As the summer is now upon us I thought it would be a good time to talk about recreational properties. I will reference a few of the points raised in the Globe and Mail article “Six tax mistakes cottage owners should avoid”. I am going to expand on some of the issues the author addressed so you have a better understanding as to why they are important.
Claiming a Principal Residence
I want to focus on the first two points of the article: tracking capital improvements and corporate ownership of a cottage. To provide some background on the matter, Canada Revenue Agency (CRA) allows you to claim a property as a principal residence to take advantage of the capital gains exemption – in essence you don't have to pay any tax on the increase in the value of the property when it is sold. So, if you own a cottage and a home it is inevitable that at some point you will pay tax on the appreciation of one of those properties. From a tax efficiency standpoint, the goal is to minimize how much is owed when that time comes. To do so will require a careful analysis of the financials of both properties, which can include the original purchase price, capital improvements, acquisition and disposition costs, market value and the type of ownership.
Tracking Capital Improvements
The first point of the article stresses the importance of tracking capital improvements on your cottage, or any recreational property for that matter. First, let’s determine what a capital expense is. In the eyes of CRA, a current expense is one that generally reoccurs after a short period. For example, the cost of painting the exterior of a wooden property is a current expense. Whereas a capital expense generally gives a lasting benefit or advantage; for example, the cost of putting vinyl siding on the exterior walls of a wooden property. Renovations and expenses that extend the useful life of your property or improve it beyond its original condition are usually capital expenses.
Cost vs. Market Value
So why is it important to track these expenses? Well, the additional costs of any capital improvements will increase your Adjusted Cost Base (ACB) on the property. What is an ACB? In simple terms it is the original purchase price in addition to some subsequent expenses you have incurred – items like capital improvements, legal fees, real estate commissions and land transfer tax. When selling or gifting the property, the difference between the ACB and the Fair Market Value (FMV) is used to calculate your capital gain – of which 50% is taxable. In other words, if you increase your ACB you will have less tax to pay when the property changes hands. When you consider the increase in the cottage real estate market in Ontario and the expense of maintaining a cottage, especially one that requires a lot of updating and repairs, tracking capital improvements can have a huge impact when it comes time to sell. If you aren’t taking in to account capital improvements it could be a very costly mistake!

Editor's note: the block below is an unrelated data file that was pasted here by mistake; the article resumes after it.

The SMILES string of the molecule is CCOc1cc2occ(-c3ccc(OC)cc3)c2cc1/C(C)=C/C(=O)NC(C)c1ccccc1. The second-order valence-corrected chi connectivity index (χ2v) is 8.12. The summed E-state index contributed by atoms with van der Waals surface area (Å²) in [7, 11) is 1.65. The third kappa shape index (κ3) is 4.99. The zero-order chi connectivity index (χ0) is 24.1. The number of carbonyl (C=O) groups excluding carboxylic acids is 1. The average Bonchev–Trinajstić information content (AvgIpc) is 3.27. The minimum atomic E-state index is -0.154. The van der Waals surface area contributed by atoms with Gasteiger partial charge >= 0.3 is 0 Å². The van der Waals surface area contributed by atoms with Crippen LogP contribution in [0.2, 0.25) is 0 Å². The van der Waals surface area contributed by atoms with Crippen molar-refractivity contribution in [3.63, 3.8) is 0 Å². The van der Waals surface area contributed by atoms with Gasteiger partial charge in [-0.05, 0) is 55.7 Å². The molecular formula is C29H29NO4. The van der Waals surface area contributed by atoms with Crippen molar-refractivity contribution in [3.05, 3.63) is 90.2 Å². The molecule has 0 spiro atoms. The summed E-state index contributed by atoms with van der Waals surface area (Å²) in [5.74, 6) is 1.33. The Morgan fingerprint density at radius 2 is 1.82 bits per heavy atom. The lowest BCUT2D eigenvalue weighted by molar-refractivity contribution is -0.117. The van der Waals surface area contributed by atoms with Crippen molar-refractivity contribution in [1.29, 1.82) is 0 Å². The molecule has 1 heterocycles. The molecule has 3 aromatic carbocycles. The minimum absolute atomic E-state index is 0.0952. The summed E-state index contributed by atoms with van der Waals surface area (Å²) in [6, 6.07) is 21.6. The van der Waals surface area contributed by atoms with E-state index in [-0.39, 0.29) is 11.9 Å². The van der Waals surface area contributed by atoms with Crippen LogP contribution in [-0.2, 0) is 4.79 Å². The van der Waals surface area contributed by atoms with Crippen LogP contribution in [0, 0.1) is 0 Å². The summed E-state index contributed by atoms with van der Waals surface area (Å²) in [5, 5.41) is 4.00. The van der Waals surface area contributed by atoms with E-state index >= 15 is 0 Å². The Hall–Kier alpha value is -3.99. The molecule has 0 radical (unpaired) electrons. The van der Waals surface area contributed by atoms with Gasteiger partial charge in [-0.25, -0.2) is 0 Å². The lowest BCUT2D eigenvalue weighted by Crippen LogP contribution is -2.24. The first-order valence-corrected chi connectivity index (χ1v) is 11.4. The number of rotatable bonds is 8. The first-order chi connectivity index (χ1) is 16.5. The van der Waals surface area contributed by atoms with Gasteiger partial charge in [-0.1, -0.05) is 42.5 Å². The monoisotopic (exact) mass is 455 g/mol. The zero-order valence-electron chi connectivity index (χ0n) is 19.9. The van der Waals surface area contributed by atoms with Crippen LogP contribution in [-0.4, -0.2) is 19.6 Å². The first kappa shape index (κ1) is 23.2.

Corporate Ownership of a Recreational Property
The second point in the article referred to the ownership of cottage by a corporation. This is generally not a good idea from a tax standpoint. Corporate ownership of cottage results in the loss of eligibility for the primary residence capital gains exemption, as previously discussed. You may think that because you don't live at your cottage full-time that this doesn't matter. However, in some instances it may be more beneficial for you to claim your cottage as your primary residence as it could have higher tax consequences than your home. Of course, this would need to be analyzed on a case-by-case basis.
Cottage Use is a Taxable Benefit
If you are the owner of both a home and a cottage, you can designate either property as your primary residence when you sell one of them. Allocating the capital gains exemption between two properties can be complicated and is definitely a subject for discussion with a tax professional. Another concern in corporate ownership of a cottage is the potential for a taxable benefit. CRA could view any personal use of the cottage as a taxable shareholder benefit. What does that mean? Well, whatever the going rate for rent is for your cottage (or one like it) will be considered a benefit to you that you must pay tax on at your top rate. So, if a similar cottage in your area cottage would generally cost $4000 to rent per week and you have a 40% marginal tax rate, spending a week at the cottage could potentially cost you an additional $1600 in tax. If your goal is to avoid a tax when you sell or gift the cottage to your children or other family members, then perhaps you should consider the use of a trust. I will talk about this next month. Until then, be safe and have a fun time at the cottage!
If you are a cottage owner we would love to hear from you. Have you been tracking capital improvements on your cottage? Is your cottage under corporate ownership? Please feel free to ask questions or leave your comments below.